Wheaton emphasized his company’s commitment to encouraging smokers to switch, stressing BAT’s ambitions to have 50 million consumers for its noncombustible products by 2030. But he was concerned about the high level of misinformation among consumers. Despite the growing body of evidence supporting reduced-risk products, 62 percent of respondents to a 2018 European survey believed that e-cigarettes are more harmful than combustible cigarettes—an increase from 59 percent in 2016. “This is a development that concerns BAT, and it should concern society,” said Wheaton. “While this should be the basis of public health policy discussions, there was a vociferous minority in the public health community that did not believe in THR, causing a detrimental effect on development and ultimately holding back collective progress. “Nowhere in history has exclusion been useful—we need inclusive solutions.”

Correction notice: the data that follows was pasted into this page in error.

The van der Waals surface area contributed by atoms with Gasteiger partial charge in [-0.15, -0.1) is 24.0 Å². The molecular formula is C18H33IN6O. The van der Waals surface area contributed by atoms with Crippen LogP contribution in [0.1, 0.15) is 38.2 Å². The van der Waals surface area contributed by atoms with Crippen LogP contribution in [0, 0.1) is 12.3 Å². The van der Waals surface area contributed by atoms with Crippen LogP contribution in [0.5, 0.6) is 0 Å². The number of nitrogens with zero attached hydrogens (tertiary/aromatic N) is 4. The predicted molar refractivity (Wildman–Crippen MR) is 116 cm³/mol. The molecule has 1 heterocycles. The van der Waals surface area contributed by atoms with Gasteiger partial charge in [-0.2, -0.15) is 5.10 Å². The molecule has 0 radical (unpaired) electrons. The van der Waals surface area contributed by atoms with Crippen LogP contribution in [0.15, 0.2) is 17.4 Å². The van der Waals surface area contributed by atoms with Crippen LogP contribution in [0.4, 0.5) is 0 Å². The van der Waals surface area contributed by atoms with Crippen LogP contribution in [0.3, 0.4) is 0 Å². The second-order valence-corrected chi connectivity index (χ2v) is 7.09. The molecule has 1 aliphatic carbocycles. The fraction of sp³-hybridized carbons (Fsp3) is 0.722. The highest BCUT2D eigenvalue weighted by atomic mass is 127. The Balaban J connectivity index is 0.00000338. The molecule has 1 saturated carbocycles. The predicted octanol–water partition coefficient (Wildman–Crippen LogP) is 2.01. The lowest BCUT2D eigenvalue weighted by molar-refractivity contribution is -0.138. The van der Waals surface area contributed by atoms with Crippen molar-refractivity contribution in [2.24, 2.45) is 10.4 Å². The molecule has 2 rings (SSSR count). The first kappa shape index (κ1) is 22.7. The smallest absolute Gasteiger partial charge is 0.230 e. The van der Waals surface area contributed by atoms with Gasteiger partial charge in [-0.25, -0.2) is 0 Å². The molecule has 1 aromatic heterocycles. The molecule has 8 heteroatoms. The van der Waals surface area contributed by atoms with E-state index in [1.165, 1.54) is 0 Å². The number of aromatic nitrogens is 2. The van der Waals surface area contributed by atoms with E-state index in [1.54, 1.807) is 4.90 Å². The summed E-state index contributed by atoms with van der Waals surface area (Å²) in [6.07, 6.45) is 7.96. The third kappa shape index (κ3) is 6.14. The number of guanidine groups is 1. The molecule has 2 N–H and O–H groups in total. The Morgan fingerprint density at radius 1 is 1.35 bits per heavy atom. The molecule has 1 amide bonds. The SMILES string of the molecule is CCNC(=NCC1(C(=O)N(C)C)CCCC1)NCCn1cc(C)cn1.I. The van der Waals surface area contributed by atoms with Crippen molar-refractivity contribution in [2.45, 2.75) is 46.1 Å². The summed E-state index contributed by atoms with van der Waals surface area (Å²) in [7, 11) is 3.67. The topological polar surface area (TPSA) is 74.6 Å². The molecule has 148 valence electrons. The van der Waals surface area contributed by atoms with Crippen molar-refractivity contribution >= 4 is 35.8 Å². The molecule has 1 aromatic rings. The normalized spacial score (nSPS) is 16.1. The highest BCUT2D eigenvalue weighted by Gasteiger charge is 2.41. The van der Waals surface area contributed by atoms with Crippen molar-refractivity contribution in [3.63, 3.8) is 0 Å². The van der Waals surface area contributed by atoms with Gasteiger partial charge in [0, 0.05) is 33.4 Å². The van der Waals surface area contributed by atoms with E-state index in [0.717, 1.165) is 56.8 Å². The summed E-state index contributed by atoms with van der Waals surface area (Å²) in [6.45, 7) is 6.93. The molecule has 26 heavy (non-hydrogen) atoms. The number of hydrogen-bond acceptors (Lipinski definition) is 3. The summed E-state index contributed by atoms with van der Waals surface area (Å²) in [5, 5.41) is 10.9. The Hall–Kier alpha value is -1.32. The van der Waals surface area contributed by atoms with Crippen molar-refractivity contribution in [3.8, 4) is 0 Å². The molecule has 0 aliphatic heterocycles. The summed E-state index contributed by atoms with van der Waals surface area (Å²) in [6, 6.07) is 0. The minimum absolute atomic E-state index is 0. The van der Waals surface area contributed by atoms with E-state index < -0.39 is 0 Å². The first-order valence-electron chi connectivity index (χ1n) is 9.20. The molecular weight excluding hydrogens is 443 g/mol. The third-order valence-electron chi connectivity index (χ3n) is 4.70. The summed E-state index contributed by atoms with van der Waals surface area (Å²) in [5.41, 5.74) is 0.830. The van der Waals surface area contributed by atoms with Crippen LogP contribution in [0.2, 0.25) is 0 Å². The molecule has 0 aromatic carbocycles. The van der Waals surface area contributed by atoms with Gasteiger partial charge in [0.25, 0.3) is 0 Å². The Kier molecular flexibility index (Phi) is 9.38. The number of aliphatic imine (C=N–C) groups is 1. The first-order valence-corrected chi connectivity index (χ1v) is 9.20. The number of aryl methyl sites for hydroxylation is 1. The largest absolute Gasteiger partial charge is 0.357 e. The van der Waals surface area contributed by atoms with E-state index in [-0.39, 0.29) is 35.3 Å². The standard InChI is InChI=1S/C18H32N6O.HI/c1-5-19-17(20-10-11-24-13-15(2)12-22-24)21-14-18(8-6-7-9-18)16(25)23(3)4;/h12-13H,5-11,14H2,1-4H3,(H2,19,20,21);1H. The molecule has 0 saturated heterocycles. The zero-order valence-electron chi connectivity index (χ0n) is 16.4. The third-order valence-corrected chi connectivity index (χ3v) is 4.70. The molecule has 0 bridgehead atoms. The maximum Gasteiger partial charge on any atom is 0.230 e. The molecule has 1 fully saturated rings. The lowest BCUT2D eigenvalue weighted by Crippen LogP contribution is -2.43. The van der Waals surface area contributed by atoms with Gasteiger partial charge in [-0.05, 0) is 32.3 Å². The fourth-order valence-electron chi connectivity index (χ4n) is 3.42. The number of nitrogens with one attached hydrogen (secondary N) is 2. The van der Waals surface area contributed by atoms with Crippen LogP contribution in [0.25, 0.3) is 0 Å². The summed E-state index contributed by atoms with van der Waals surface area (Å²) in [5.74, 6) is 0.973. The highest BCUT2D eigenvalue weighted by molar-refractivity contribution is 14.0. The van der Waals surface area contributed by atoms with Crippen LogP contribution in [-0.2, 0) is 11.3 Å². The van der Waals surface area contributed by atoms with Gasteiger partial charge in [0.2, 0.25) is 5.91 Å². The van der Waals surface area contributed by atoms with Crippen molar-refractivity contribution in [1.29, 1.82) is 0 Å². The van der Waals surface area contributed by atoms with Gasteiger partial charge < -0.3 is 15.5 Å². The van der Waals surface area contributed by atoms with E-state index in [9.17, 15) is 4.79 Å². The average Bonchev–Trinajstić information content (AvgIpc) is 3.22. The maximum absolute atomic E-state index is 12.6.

The way forward, Wheaton explained, is to continue innovation and create a vaping experience that closely mimics smoking. “Innovation should be fostered and focus on consumers’ needs,” he said.